Wool creates jobs for the youth
Dr Vuyo Mahlati has always been surrounded by sheep. From growing up in a community of wool farmers to attending a school headed by her mother who had been a shepherd, and now in business within the wool industry.
Decades later, she started her own textile business, Ivili Loboya, which made its runway debut at the recent AFI Cape Town Fashion Week under in-house fashion label Dedani Collection. Mahlati travelled to many countries, from as far as Morocco, to steep herself in the different ways in which a textile business can be run. She soon realised she was passionate about ensuring communities could benefit from being a part of her dream.
Mahlati was interested in ensuring communal farmers would not just benefit from selling wool but earn lifelong skills along the way. "Our clients here at home are factories in Durban and the wool industry in PE," said Mahlati, whose client list also includes customers in Paris in France.
"We work with farmers with indigenous goats for cashmere and farmers on the wool side as well. We have trained over 100 farmers that we work with. It's a totally new initiative. We are the first producer of cashmere in the whole of Africa and in the continent. We also got to develop an app for the logistics of the collections from the farmers."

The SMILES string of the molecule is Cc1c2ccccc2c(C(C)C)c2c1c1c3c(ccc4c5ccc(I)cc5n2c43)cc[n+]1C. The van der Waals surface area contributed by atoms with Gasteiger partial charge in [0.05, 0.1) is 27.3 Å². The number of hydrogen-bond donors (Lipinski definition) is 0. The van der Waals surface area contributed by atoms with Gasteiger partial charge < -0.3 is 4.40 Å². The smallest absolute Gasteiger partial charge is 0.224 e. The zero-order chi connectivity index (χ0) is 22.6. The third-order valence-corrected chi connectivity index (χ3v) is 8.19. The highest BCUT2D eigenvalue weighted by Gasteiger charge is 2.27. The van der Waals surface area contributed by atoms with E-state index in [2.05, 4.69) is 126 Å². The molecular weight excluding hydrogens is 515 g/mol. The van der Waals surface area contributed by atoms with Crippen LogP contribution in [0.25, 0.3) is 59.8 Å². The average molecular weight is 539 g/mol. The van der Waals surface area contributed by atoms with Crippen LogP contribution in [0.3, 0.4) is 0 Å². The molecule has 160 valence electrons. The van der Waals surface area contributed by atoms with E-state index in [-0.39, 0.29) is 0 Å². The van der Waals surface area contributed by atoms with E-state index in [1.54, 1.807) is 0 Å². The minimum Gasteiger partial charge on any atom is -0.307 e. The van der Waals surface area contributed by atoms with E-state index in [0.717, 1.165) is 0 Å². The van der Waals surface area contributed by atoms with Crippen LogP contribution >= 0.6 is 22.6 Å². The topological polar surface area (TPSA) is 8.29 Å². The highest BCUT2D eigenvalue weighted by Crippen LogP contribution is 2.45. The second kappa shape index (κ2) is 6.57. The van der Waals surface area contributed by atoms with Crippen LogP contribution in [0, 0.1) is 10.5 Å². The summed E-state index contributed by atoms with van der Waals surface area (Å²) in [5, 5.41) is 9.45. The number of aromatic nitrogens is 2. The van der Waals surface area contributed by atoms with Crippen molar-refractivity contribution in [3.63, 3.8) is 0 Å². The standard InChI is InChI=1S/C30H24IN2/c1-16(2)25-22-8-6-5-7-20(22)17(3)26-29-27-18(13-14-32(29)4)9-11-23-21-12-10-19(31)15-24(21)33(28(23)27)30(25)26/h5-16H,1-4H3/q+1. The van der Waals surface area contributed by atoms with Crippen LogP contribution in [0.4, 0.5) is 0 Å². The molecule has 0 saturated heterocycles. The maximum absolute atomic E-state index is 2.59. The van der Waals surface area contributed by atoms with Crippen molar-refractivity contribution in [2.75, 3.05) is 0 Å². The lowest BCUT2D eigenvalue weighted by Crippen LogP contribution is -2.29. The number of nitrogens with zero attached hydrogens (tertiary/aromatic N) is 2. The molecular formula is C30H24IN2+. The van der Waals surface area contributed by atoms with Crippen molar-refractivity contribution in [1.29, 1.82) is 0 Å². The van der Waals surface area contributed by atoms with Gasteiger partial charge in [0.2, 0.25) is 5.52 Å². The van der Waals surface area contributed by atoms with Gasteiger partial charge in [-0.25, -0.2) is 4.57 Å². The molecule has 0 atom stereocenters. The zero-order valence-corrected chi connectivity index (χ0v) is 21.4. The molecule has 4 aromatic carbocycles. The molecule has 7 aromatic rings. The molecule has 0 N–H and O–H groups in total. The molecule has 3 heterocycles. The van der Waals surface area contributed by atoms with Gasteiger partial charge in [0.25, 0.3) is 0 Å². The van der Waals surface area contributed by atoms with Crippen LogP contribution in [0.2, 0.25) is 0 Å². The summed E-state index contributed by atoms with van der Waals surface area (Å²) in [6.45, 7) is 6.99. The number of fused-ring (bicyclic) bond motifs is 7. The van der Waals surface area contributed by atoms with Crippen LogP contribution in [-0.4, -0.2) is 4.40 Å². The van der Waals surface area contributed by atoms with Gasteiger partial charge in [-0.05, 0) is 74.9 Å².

While many might not have access to the Dedani app, members of the community have been selected to assist those members without access. Tsolo Agriculture College also has seven veterinarians who assist farmers through the app.
"When the animal has a certain disease or is behaving in a certain way then there is someone who is qualified to respond to their message on the app," she said. "It's introducing a new dynamic and it's a journey. We are learning new things all the time. What is also interesting is how we create jobs at the factories. The area of Butterworth used to be a hub of textile and clothing some many years ago and it became dilapidated," Mahlati said.
"We got in and actually refurbished a factory and brought nice desks into it and trained young men and women who have never worked before with assistance from the department of economic affairs."